Recently, linkage disequilibrium analyses have been used to detect disease-causing loci based on the common disease-common variant hypothesis. To see what methods can effectively identify the genes, we have to apply them to the practical data obtained from the human population. We extensively performed linkage disequilibrium and haplotype analyses on adenine phosphoribosyltransferase (APRT) genes in both control and deficient subjects. To examine the power to detect disease-causing loci, we analyzed SNPs, STRPs, and VNTR within and around the APRT gene. When only SNPs were used, P values did not necessarily show significant difference, even at loci close to the mutation site for APRT*J that is exclusively observed among Japanese. However, the examination of the same samples with haplotypes based on the haplotype block data gave sufficient significance. In the case of STRP and VNTR, some single-marker loci showed significant difference. Our study suggested that the use of haplotype analysis based on the haplotype-block structure is more powerful than single-marker locus analysis for the detection of disease-related loci.
Common disease-common variant hypothesis predicts that causative mutations responsible for a common disease are likely to be attributed to common variants. The common variants presumably derived from common ancestor mutations. In such a case, the causative mutations can be identified by searching for the polymorphisms that are not the real causes of the disease but are in linkage disequilibrium (LD) with the causative mutations.
Recent genomic studies have been focused on the selection of single nucleotide polymorphisms (SNPs), short tandem repeat polymorphisms (STRPs; microsatellites), and variable numbers of tandem repeat (VNTR) that are in LD with common diseases such as diabetes mellitus (Mohlke et al. 2001) and hypertension (Angius et al. 2002). Such a selection has been attempted after narrowing the candidate regions by the linkage analyses or by directly searching the entire chromosomes. However, very few such attempts have so far been successful.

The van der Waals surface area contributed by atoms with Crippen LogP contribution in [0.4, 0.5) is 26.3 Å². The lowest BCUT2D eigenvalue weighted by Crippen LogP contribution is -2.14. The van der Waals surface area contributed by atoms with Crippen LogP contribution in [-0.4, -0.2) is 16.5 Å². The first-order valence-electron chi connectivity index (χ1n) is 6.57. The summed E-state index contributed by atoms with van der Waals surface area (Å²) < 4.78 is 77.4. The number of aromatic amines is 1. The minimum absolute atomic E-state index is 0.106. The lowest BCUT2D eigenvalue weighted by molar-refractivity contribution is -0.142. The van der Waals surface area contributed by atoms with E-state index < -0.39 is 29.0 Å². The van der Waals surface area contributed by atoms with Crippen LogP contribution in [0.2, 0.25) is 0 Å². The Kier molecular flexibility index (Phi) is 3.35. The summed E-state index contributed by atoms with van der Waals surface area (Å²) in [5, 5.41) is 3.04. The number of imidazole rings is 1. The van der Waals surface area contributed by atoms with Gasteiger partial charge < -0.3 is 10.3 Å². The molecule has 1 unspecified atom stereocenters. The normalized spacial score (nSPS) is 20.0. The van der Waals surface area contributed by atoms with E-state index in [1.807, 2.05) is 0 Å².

In the present study, we have tested the hypothesis as to whether attempts to identify the disease mutations can be successful by looking for polymorphisms that are in LD with the disease mutation. If it can be successful, we intended to ask what strategies would be optimal to solve this problem. Some researchers claimed that SNPs are superior to STRPs for that purpose while others argued against that. We also intended to test whether the use of haplotypes in addition to SNPs and STRPs is useful for finding the disease locus.
To do this, we selected a genetic disease that is rather common and whose disease mutations have already been identified. We concealed the causative mutations in the samples and examined whether the search for the disease mutations by the method of LD in a case-control study would be successful and, if so, what strategies would be optimal. Adenine phosphoribosyltransferase (APRT) deficiency is an autosomal recessive genetic disease (Kelley et al. 1968; Henderson et al. 1969; Cartier et al. 1974) that is common, as a genetic disease, among Japanese, although it is far less common than common diseases such as diabetes, hypertension, rheumatoid arthritis, and chronic glomerulonephritis. This APRT deficiency includes partial deficiency called Type II (APRT*J), which is observed only in Japanese (Kamatani et al. 1985), and complete deficiency called as Type I (APRT*Q0), which is observed in other ethnic groups as well (Sahota et al. 1995). The incidence of the defective Type II gene has been estimated to be 3.65×10−3 (Kamatani et al. 1996), and the incidence of the homozygotes has been estimated to be 1.33×10−5. Previous studies have shown that the majority of disease chromosomes among the Japanese had a few common variants (Kamatani et al. 1992). By analysis of a few franking RFLPs, it was suggested that the majority of variants derived from a few common ancestors (Kamatani et al. 1990).